Tuesday, August 13, 2013

Why Orthodox Judaism cannot refute Biblical Criticism

R' Zev Farber's articles on thetorah.com sparked considerable hostility at the beginning of this summer, and calls for Orthodox refutation of biblical criticism. At that time I was doing some reading on Enlightenment ideas in ancient Greece and in 18th century Europe, and that research led me to some conclusions I've been reflecting on these past few weeks.

Two of my conclusions are:
1. Disproving biblical criticism is impossible, and
2. Modern Orthodoxy, as opposed to more traditional forms of Orthodoxy, is particularly drawn to biblical criticism.

First: Disproving biblical criticism is impossible
Biblical criticism both ancient and modern, as I understand it – and I've read quite a bit of it – is not about debunking religion. Rather, it's about identifying problems in biblical text and offering reason-rooted explanations. It's based on the assumption that the human mind is powerful enough to be able to solve any problem, an approach which was found in ancient Greek philosophers, in the Karaite-related heresies of the early Middle Ages, and in Enlightenment Europe.

Because biblical criticism is about a search for answers via human reason, it examines and rejects answers which are illogical or which run counter to evidence. The answers which survive that examination are logically convincing.

This is why Orthodox Judaism cannot reasonably disprove biblical criticism: you simply cannot use critical reason to disprove the entire product of critical reason.

This doesn't mean that the school of reason is correct, or consistent with faith and revelation - only that reason won't disprove reason.

We might show particular hearos of the critics to be flawed, but one cannot disprove every finding of logical analysis. It would be like refuting the study of biology – one might debunk a particular scientific finding due to a weakness in its reasoning, but how likely are you to be able to refute the reasoning behind every finding of a field of research?

Our Sages understood this. This is why they banned the study of Greek philosophy [which was founded on the idea that the human mind could comprehend everything on its own] and why they prohibited reading sefarim hachitzonim. Despite the mishnaic imperative, "Know how to reply to an apikoros," the sages did not publish challenges to each of the ideas expressed by the Greek schools (other than a few scattered debates recorded in the Talmud). Rather, they rejected the entire approach, and simply banned it. Ditto, in a more modern age, the opposition to university education.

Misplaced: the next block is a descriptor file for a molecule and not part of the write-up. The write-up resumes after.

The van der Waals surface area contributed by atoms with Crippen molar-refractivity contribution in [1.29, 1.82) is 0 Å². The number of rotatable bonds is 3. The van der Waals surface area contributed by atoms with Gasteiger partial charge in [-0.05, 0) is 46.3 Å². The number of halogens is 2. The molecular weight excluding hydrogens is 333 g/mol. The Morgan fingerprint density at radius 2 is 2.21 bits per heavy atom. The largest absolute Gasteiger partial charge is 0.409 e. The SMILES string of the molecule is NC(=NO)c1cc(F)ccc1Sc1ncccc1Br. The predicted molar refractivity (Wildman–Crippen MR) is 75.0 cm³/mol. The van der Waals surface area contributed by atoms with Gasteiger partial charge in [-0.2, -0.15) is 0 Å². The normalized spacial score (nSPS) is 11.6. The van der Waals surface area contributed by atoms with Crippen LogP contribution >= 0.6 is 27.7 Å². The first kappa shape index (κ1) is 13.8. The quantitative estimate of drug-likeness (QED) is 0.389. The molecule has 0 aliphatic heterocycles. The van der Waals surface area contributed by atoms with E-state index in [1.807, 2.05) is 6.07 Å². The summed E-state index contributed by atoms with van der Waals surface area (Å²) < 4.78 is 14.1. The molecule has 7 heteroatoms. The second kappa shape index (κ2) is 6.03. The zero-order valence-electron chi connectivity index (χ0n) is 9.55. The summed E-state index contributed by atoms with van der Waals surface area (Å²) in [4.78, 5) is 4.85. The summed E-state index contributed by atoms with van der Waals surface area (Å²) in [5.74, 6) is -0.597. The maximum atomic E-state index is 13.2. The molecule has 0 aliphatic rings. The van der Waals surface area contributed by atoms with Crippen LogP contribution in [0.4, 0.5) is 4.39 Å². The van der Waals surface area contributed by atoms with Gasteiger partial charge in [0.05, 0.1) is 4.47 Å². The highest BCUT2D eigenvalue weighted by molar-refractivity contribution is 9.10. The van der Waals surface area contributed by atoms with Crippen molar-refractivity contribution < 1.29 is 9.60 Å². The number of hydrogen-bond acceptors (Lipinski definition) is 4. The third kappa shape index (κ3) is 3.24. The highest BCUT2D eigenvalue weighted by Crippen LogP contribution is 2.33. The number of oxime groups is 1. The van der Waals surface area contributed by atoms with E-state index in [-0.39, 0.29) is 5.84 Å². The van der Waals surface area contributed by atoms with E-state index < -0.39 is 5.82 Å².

So there can be no disproof of the set of findings of biblical criticism, only a faith-based rejection of its method.

Second: Modern Orthodoxy is particularly drawn to biblical criticism
Judaism is bound to revelatory tradition, but it also endorses the use of human reason, even within the development of Jewish law. We have hermeneutical methods which operate only based on received tradition, but we also have the kal vachomer which is applied by human reason, within certain limits (אין עונשין מן הדין). There is a balanced relationship, in which Revelation is primary and Reason is secondary.

Classically, Orthodoxy honored the primacy of revelatory tradition, and opposed empowering the investigations of human reason. Hence the aforementioned bans on Greek philosophy and university attendance, and hence the fervent opposition to Rambam's publication of Greek philosophical ideas as part of Judaism.

Modern Orthodoxy, to my mind, is an embrace of the Enlightenment ideology that touts the power of the human mind to comprehend and assess all phenomena. The various isms of Modern Orthodoxy – women's education, Zionism, universalism, personal autonomy – are only applications of the fundamental idea that I, with the cells inside my cranium, am able to draw my own conclusions about the world.